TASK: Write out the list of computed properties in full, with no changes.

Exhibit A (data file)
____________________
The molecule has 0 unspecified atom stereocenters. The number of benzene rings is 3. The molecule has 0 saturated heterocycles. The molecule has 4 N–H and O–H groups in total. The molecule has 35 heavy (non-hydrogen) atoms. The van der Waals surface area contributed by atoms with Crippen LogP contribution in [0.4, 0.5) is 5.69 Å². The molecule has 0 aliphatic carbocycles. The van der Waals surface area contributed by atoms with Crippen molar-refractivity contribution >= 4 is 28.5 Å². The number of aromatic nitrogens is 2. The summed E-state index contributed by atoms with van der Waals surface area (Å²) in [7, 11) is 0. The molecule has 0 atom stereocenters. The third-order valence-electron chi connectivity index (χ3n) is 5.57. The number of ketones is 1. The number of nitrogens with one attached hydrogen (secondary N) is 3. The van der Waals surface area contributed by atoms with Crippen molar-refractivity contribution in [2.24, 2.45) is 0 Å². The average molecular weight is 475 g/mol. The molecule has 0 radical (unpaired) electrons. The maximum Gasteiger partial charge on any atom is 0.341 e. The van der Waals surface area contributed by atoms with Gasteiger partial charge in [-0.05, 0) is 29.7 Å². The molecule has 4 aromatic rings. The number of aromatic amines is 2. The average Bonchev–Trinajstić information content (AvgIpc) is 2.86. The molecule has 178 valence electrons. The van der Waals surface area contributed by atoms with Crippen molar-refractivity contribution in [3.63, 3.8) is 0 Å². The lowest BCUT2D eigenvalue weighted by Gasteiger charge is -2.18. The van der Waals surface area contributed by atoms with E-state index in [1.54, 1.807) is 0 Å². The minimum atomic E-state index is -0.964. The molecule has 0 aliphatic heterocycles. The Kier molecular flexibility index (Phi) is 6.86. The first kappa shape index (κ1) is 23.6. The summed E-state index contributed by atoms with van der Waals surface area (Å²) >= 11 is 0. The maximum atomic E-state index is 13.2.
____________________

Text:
The molecule has 0 unspecified atom stereocenters. The number of benzene rings is 3. The molecule has 0 saturated heterocycles. The molecule has 4 N–H and O–H groups in total. The molecule has 35 heavy (non-hydrogen) atoms. The van der Waals surface area contributed by atoms with Crippen LogP contribution in [0.4, 0.5) is 5.69 Å². The molecule has 0 aliphatic carbocycles. The van der Waals surface area contributed by atoms with Crippen molar-refractivity contribution >= 4 is 28.5 Å². The number of aromatic nitrogens is 2. The summed E-state index contributed by atoms with van der Waals surface area (Å²) in [7, 11) is 0. The molecule has 0 atom stereocenters. The third-order valence-electron chi connectivity index (χ3n) is 5.57. The number of ketones is 1. The number of nitrogens with one attached hydrogen (secondary N) is 3. The van der Waals surface area contributed by atoms with Crippen molar-refractivity contribution in [2.24, 2.45) is 0 Å². The average molecular weight is 475 g/mol. The molecule has 0 radical (unpaired) electrons. The maximum Gasteiger partial charge on any atom is 0.341 e. The van der Waals surface area contributed by atoms with Gasteiger partial charge in [-0.05, 0) is 29.7 Å². The molecule has 4 aromatic rings. The number of aromatic amines is 2. The average Bonchev–Trinajstić information content (AvgIpc) is 2.86. The molecule has 178 valence electrons. The van der Waals surface area contributed by atoms with Crippen molar-refractivity contribution in [3.63, 3.8) is 0 Å². The lowest BCUT2D eigenvalue weighted by Gasteiger charge is -2.18. The van der Waals surface area contributed by atoms with E-state index in [1.54, 1.807) is 0 Å². The minimum atomic E-state index is -0.964. The molecule has 0 aliphatic heterocycles. The Kier molecular flexibility index (Phi) is 6.86. The first kappa shape index (κ1) is 23.6. The summed E-state index contributed by atoms with van der Waals surface area (Å²) >= 11 is 0. The maximum atomic E-state index is 13.2.